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Tech roles held by women reaches 27% in 2021 finds TTC

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The Tech Talent Charter (TTC) has released its 2021 Diversity in Tech report, benchmarking the work towards diversity, equity and inclusion (DEI) by its signatory companies.

The 580 participating companies include the likes of Spotify, Deliveroo, General Dynamics, Very Group and Marie Curie, all these roughly 2% are made up of telcos, 3% from the tech space and 25% from the Information Technology and Services space.

As well as provide data on inclusion, equity and diversity work, for the first time, all signatories also shared data on ethnic diversity in their tech roles.

“We’ve been heartened to see diversity remaining a priority for so many companies through the pandemic, which is reflected by our significant growth, but 2022 will be a pivotal year as new working patterns become more normalised. Inclusion must be baked in now, or the tech sector risks cementing inequalities that have been exacerbated by the pandemic," said Debbie Forster - MBA, CEO and co-founder of the Tech Talent Charter.

"Sharing valuable insights on winning D&I strategies means that companies across the sector can learn best practices and more quickly bring about change for the greater good of the sector and the wider UK population.  We are grateful for the ongoing support of the DCMS and that of our Principal Partners who are truly going beyond thought leadership and driving real and long-lasting change across the industry.”

The report found that the top strategies for promoting DEI in tech are; investment in D&I data systems, setting up and measuring DEI targets, and gathering employee feedback. In doing so companies reported they are seeing tangible progress in their D&I strategies.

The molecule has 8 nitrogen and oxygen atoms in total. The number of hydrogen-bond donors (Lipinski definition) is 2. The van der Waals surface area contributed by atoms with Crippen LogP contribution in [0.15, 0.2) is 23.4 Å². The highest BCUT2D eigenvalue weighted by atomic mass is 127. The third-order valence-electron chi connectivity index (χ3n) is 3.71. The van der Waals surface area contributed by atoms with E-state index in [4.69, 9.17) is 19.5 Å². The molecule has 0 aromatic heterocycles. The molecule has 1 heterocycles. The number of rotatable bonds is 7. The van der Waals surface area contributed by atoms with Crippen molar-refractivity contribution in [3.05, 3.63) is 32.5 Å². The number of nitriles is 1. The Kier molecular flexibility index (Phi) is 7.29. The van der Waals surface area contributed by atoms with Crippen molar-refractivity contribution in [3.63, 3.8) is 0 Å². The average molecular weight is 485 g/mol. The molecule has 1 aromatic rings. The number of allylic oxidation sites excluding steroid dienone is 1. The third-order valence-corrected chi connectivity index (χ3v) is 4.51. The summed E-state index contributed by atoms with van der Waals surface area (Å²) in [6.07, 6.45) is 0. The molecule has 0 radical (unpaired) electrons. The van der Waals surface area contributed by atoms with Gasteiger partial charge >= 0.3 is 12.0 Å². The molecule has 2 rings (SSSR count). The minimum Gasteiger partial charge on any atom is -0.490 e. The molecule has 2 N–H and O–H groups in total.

Other key findings from the report include the increase in the number of reported tech roles held by women, growing from 25% in 2020 to 27% in 2021. It also found that ethnic minority representation among participating organisations was 20%, higher than the 16% UK tech workforce average.

“With demand for tech talent at an al- time high, it is vital that our booming tech sector aims for a workforce powered by people from all walks of life," said Nadine Dorries, the UK's digital secretary.

"The charter shows the positive impact of tech companies collaborating to improve accessibility and we want more firms to come on board to make the industry truly reflect the diverse fabric of the UK."

Findings also highlight the important role small and mid-size enterprises (SMEs) play in driving the future tech talent pipeline as these companies can more easily implement new D&I practices than larger, more complex multinationals.

In addition, signatories HP, Nominet, Global, Lloyds and PwC have confirmed they will be principal partners for 2022, with the Department for Digital, Culture, Media and Sport to provide funding. 

“We are delighted to deepen our existing relationship with the Tech Talent Charter and become one of their Principal Partners for 2022. We hold the same ambitions as the Tech Talent Charter at Lloyds Banking Group," added Nick Williams, group transformation director at Lloyds Banking Group.

"We have goals in place to continue to make our technology and digital businesses further reflective of the communities that we serve, and the inclusive society we want to be an active part of. As Principal Partners we look forward to working with the brilliant TTC team to help Britain prosper.” 

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